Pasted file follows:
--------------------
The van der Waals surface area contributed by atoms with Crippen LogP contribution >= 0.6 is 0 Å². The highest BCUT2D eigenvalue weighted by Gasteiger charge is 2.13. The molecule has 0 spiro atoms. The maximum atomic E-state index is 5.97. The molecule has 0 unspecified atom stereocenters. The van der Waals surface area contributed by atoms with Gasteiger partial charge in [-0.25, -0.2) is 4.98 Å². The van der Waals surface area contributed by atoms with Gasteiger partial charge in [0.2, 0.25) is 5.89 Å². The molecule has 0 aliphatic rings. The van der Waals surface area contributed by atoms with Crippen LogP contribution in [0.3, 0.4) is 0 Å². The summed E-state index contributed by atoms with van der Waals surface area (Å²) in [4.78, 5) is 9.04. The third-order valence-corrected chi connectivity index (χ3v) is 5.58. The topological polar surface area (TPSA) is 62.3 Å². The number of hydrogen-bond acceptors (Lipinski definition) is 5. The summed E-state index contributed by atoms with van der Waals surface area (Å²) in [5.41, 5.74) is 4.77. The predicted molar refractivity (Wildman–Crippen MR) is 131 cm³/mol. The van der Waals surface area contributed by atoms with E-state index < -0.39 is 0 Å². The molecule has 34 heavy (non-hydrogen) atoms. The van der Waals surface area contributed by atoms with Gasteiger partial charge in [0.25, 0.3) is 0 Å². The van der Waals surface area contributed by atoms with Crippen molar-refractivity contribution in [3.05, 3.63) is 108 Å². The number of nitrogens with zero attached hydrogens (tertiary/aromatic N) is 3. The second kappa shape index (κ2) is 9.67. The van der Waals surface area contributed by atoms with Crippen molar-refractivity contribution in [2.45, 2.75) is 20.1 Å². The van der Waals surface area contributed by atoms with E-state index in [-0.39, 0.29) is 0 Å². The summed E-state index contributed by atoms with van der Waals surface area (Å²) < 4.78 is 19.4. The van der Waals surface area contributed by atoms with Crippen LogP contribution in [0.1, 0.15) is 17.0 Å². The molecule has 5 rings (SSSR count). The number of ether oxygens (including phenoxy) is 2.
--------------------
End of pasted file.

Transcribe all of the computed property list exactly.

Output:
The van der Waals surface area contributed by atoms with Crippen LogP contribution >= 0.6 is 0 Å². The highest BCUT2D eigenvalue weighted by Gasteiger charge is 2.13. The molecule has 0 spiro atoms. The maximum atomic E-state index is 5.97. The molecule has 0 unspecified atom stereocenters. The van der Waals surface area contributed by atoms with Gasteiger partial charge in [-0.25, -0.2) is 4.98 Å². The van der Waals surface area contributed by atoms with Gasteiger partial charge in [0.2, 0.25) is 5.89 Å². The molecule has 0 aliphatic rings. The van der Waals surface area contributed by atoms with Crippen LogP contribution in [0.3, 0.4) is 0 Å². The summed E-state index contributed by atoms with van der Waals surface area (Å²) in [4.78, 5) is 9.04. The third-order valence-corrected chi connectivity index (χ3v) is 5.58. The topological polar surface area (TPSA) is 62.3 Å². The number of hydrogen-bond acceptors (Lipinski definition) is 5. The summed E-state index contributed by atoms with van der Waals surface area (Å²) in [5.41, 5.74) is 4.77. The predicted molar refractivity (Wildman–Crippen MR) is 131 cm³/mol. The van der Waals surface area contributed by atoms with E-state index < -0.39 is 0 Å². The molecule has 34 heavy (non-hydrogen) atoms. The van der Waals surface area contributed by atoms with Gasteiger partial charge in [0.25, 0.3) is 0 Å². The van der Waals surface area contributed by atoms with Crippen molar-refractivity contribution in [3.05, 3.63) is 108 Å². The number of nitrogens with zero attached hydrogens (tertiary/aromatic N) is 3. The second kappa shape index (κ2) is 9.67. The van der Waals surface area contributed by atoms with Crippen molar-refractivity contribution in [2.45, 2.75) is 20.1 Å². The van der Waals surface area contributed by atoms with E-state index in [-0.39, 0.29) is 0 Å². The summed E-state index contributed by atoms with van der Waals surface area (Å²) < 4.78 is 19.4. The van der Waals surface area contributed by atoms with Crippen LogP contribution in [0.1, 0.15) is 17.0 Å². The molecule has 5 rings (SSSR count). The number of ether oxygens (including phenoxy) is 2.